Blue – Like a Friend

Listening to these lyrics now that I’ve been exposed to the concepts of “nice guys” and the “friendzone” makes me giggle a little, but this song from their second album, One Love (2002), was one of my favourites for a loooong time. Considering how bloody fickle I was at that point, that says a lot. I’m not actually too sure it would have done so well as a single, but I would have love to have seen a music video for it!

Sugababes – Who

Sugababes actually have a TON of non-single songs that I could have put on this list, because again, underrated popular music seems to be my jam, but this one wasn’t even on an album. It was a b-side (lol!) to their single ‘Hole in the Head’, which was from their album Three (2003). I think the reason I thought this would have done well as a single is because a few years earlier, Mr Oizo’s Flat Beat was big and it has a similar sound to it.

Hanson – Yearbook

Because I wanted to know where the fuck Johnny went, TBH. A music video may have helped with that. But more seriously, this is actually an amazing song. It’s really dark for the band that also brought us MMMBop, and now that I’m all growed up and into the metulz, darkness appeals to me. It was released on their album Middle of Nowhere in 1997.

Spice Girls – Never Give Up on the Good Times

Did you really think I was going to make this list without a Spice Girls song?! This would have been released if Geri hadn’t left, so it’s pleasing to know I wasn’t alone in my thoughts about this song. It’s just super fun and would have done just as well as the rest of the singles up until that point. For anyone who doesn’t know (wat?!), it was released on Spiceworld in 1997.

O-Town – From the Damage

Although ‘These Are the Days’ is my all-time favourite O-Town song and they did the right thing by releasing it as a single, they fucked up releasing ‘I Showed Her’ from O2 (2002) over this. I’m convinced that decision killed their career. Ignoring Hanson because they were a special type of boy band, O-Town were my favourite stereotypical American boy band. BSB and NSYNC were always ‘meh’ for me.

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 7th January 2018

2017 was the year of not blogging. For the first time since I started blogging in 1999 (!!!), I didn’t have a blog for (over) a whole year. A combination of my failing health, frustration with the “blogging scene”, and a continuing trend of deciding I don’t like something when I’m only a few tweaks away from finishing it caused me to throw in the towel for the year.

But I’m back, full of good intentions and a renewed creative spark.

So, what happened during my year-long blogging hiatus?! Let’s break it down by month, shall we?

2017 First Half
Photos from the First Half of 2017

January

  • Celebrated being in the Netherlands for one year.
  • Visited Eindhoven for the first time to buy roller derby gear.
  • Fell on my ass and hit my head in skates, possibly triggering this very long run of bad health.
  • Developed a case of gastritis that ended up going pro (chronic) and plaguing me for six months.

February

  • I bought a Fitbit which started my weight loss journey for the year!
  • My hip started playing up, leaving me bed-bound for most of the second half of February.
  • Started seeing a chiropractor.

March

  • I MET DEVIN TOWNSEND!!!
  • … and saw him live for the first of three times this year (in Tilburg).
  • I went to Germany (Düsseldorf) to see Devilskin live for the second time.
  • We went to Disneyland Paris.

April

  • The husband turned 30.
  • Went mini golfing for the first time in the Netherlands (something we did a lot in NZ).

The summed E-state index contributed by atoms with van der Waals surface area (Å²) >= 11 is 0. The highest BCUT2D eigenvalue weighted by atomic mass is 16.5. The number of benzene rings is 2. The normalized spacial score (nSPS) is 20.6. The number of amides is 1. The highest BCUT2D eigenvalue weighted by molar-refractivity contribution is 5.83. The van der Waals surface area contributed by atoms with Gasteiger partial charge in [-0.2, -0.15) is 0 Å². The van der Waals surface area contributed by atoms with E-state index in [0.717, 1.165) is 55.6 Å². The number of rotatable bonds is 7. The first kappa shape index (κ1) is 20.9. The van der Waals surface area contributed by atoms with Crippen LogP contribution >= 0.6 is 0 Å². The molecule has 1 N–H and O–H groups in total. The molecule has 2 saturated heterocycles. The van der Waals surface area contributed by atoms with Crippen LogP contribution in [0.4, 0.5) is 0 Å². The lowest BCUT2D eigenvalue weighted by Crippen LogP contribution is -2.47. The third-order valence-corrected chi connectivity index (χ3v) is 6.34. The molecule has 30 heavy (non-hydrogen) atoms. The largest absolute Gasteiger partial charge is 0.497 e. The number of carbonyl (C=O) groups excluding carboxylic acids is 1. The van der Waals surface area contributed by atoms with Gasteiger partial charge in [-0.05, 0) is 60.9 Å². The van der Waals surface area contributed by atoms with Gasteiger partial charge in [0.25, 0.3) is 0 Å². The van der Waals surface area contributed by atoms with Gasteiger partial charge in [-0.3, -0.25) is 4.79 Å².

• Found out that we had to leave our apartment in Wageningen.

May

  • I turned 30.
  • Spent a night in Rhenen & went to the zoo.
  • Developed some serious anxiety attached to my health.
  • Finished my temporary data entry job.
  • Found a new apartment in Ede.
  • Broke a molar and went to the dentist and only had to pay €30!

June

  • Saw Rotting Christ live for the second time (in Arnhem).
  • Moved to our new apartment in Ede.
  • Bought a new computer after my laptop died.
2017 First Half
Photos from the Second Half of 2017

July

  • Celebrated our 10 year relationship anniversary.
  • Saw Devin Townsend live for the second of three times this year (in Eindhoven).
  • Had an endoscopy to find out what was up with my tummo (nothing, apparently).

August

  • Finally got around to having a housewarming party.
  • Celebrated the 1st ‘Gotcha Day’ for two of our four rats.

September

  • Celebrated the 1st ‘Gotcha Day’ for the other two of our four rats.
  • Visited Bulgaria.
  • Saw Devin Townsend live for the third of three times in 2017 (in Bulgaria)!

October

  • Celebrated our 2nd wedding anniversary.
  • Took a short trip to Amsterdam.
  • Saw Stam1na live for the first time!

November

  • Sam’s brother, Henry, came to stay (for more than a month).
  • That’s apparently all that happened in November.

December

  • Went to the zoo in Arnhem.
  • Went for our first ever walk in a blizzard!
  • Visited Nijmegen for the first time.
  • Spent Christmas with an extra family member this year!

And those were the highlights and lowlights of 2017. Here’s to well-balanced 2018, and more blogging!

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 1st January 2018

Although I have always been fairly sure of my ethnicity, I fell down the rabbit hole of ancestry DNA videos on YouTube early last year and got a wee bit obsessed with them. So naturally, I wanted to do it myself. With the first proper paycheck I’d received in over a decade, I decided to treat myself to a 23andMe Ancestry + Health kit.

For those of you unaware how these kits work, you’re provided with a method of collecting your DNA. Some services use cheek swabs, but 23andMe has a decidedly more gross method: you fill a tube with spit. Once you’ve done that, you send it back and wait for the results. Mine took just over a month to come in, but the processing time can be up to eight weeks, especially when there’s been a special on the kits.

Before taking the test, I knew I was mostly British and around 12.5% Māori. My maternal grandfather is a full Brit who migrated to New Zealand in the 50s, and my paternal grandfather was at least half Māori. Both of my grandmothers were New Zealanders with British, Scottish and “some kind of Western European” heritage. I wasn’t expecting to be too shocked by any of my results.